More Immersion

Around two years ago, I implemented an experimental game mode (as an option), on a whim. I didn’t finish all the details back then, but this mode has been staying in the code and now I have finally decided to include this game mode as an option in v2.5.

I call it immersion mode. It does not change the game in anyway, only how the dungeon is presented. My intention was to create more excitement and feeling of exploration as you navigate through an unknown dungeon. I always loved the feeling of exploring dungeons in the Elder Scrolls series, and I often think about how they manage to make it so exciting. The immersion mode is an attempt to recreate some of that feeling (without resorting to 3D graphics that is…).

Immersion Mode

Immersion mode can be enabled from the options and just does two simple things:

  • The map is always centred on you (when you move, the map moves instead of you)
  • You cannot see what’s outside your field of vision, at all. Not even remembered parts of the map.

This means that you will basically only see the room/corridor you are currently in. In my opinion this makes exploring much more exciting and interesting. It certainly feels more like exploring an unknown place. It makes you feel more lost (you don’t really know where on the map you are), but you can always access the explored parts of the map via the “maps” option in the main menu.

Technically, immersion mode makes the game slightly more difficult (since you don’t see your “remembered” tiles), but it makes gameplay more immersive and feels more like a dungeon crawler in my opinion. I really encourage you to play around with it. Playing in immersion mode will make you want to access the map-view more often so I have included a shortcut to viewing maps by pressing ‘v’ (for “view maps” and it is right next to ‘c’).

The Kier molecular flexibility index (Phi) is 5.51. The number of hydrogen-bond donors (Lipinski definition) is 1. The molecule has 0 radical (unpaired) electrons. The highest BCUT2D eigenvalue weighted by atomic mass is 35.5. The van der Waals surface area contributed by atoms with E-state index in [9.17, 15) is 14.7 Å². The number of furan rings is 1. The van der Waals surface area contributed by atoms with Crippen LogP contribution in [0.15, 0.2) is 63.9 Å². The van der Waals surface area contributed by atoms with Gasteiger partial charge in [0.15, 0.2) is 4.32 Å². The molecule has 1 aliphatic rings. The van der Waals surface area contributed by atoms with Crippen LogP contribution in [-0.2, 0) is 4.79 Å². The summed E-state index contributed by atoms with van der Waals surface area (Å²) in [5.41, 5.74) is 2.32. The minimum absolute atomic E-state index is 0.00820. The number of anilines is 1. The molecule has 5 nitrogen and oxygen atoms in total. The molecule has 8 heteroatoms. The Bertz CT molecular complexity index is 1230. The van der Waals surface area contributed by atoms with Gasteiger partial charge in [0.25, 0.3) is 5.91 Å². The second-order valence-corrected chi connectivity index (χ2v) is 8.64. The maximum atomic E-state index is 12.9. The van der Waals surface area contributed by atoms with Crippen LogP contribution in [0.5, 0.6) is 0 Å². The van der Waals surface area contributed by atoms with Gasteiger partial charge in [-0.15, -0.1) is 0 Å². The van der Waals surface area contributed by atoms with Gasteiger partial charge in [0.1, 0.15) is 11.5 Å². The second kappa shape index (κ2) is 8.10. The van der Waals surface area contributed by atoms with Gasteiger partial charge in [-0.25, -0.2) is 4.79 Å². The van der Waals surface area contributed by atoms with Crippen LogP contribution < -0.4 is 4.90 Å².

1. I love it! Just watching that gif you included makes me feel immersed 🙂
    I really appreciate how minimalistic the immersion mode is. No unnecesary modifications, just you and the smooth darkness around.

    1. Yeah it is interesting how such a small change to the presentation actually can make quite a difference to how it feels to play!

  2. I like it.
    I know I’ll use immersion mode for every starting game, yet will turn it off as soon as I need to backtrack, as we know there’s often a LOT of backtracking to do (which is good IMHO).

    1. Yes, backtracking is tougher… although the new short-cut to map mode will probably be more convenient to quickly access the map to see where you have to go.

      Another problematic thing is auto-running. In immersion mode it is disorienting as you don’t understand where you end up (maybe autorunning should be slowed down in immersion mode…?).

      A fast travel option would be something that could solve those problems. Something like you choose where you want to go on the map, and it takes you there until you meet a monster. I’ve wanted to do that for a long time but it will be quite complicated as they game would have to find which way is closest (using portals).

      1. Auto-travel to dungeon levels, or even better, to a specific tile chosen on the map anywhere in the dungeon, would be a very neat QoL improvement indeed. And I’ll only play in Immersion Mode then if this feature would exist.

  3. How does this interact with lit rooms? Not being able to see things far away when it’s a lit room is a serious disadvantage…

    1. You can still see all lit squares even if they are in the distance. This is just like how it is in normal mode, although it may be less obvious. The only thing that is “dark” is previously explored but currently not seen squares.

      I should’ve included a gif that demonstrated this as well.

      Edit: though there may actually be an exception if you are on the very left side of the map and the lit room is on the very right with no obstacles. Then the scrolling may cause it to be outside the main window. However, this would be very rare and wouldn’t put you at (almost) any disadvantage anyhow.

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